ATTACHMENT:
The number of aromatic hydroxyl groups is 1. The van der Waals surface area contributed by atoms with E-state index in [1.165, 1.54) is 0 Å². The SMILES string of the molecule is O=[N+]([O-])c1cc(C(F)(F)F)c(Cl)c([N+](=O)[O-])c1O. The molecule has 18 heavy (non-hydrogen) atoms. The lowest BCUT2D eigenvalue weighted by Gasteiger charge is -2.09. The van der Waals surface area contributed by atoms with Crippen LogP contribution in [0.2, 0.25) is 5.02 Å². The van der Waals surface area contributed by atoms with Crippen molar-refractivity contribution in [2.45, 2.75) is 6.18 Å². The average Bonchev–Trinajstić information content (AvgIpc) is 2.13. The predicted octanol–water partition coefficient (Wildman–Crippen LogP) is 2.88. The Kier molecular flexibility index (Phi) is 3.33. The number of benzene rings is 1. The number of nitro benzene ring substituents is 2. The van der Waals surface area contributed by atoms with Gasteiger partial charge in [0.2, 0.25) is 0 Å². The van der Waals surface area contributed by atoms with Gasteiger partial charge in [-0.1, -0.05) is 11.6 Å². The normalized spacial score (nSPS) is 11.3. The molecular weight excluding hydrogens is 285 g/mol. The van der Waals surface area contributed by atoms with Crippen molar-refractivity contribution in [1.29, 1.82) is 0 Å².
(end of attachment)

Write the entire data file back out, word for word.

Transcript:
The number of aromatic hydroxyl groups is 1. The van der Waals surface area contributed by atoms with E-state index in [1.165, 1.54) is 0 Å². The SMILES string of the molecule is O=[N+]([O-])c1cc(C(F)(F)F)c(Cl)c([N+](=O)[O-])c1O. The molecule has 18 heavy (non-hydrogen) atoms. The lowest BCUT2D eigenvalue weighted by Gasteiger charge is -2.09. The van der Waals surface area contributed by atoms with Crippen LogP contribution in [0.2, 0.25) is 5.02 Å². The van der Waals surface area contributed by atoms with Crippen molar-refractivity contribution in [2.45, 2.75) is 6.18 Å². The average Bonchev–Trinajstić information content (AvgIpc) is 2.13. The predicted octanol–water partition coefficient (Wildman–Crippen LogP) is 2.88. The Kier molecular flexibility index (Phi) is 3.33. The number of benzene rings is 1. The number of nitro benzene ring substituents is 2. The van der Waals surface area contributed by atoms with Gasteiger partial charge in [0.2, 0.25) is 0 Å². The van der Waals surface area contributed by atoms with Gasteiger partial charge in [-0.1, -0.05) is 11.6 Å². The normalized spacial score (nSPS) is 11.3. The molecular weight excluding hydrogens is 285 g/mol. The van der Waals surface area contributed by atoms with Crippen molar-refractivity contribution in [1.29, 1.82) is 0 Å².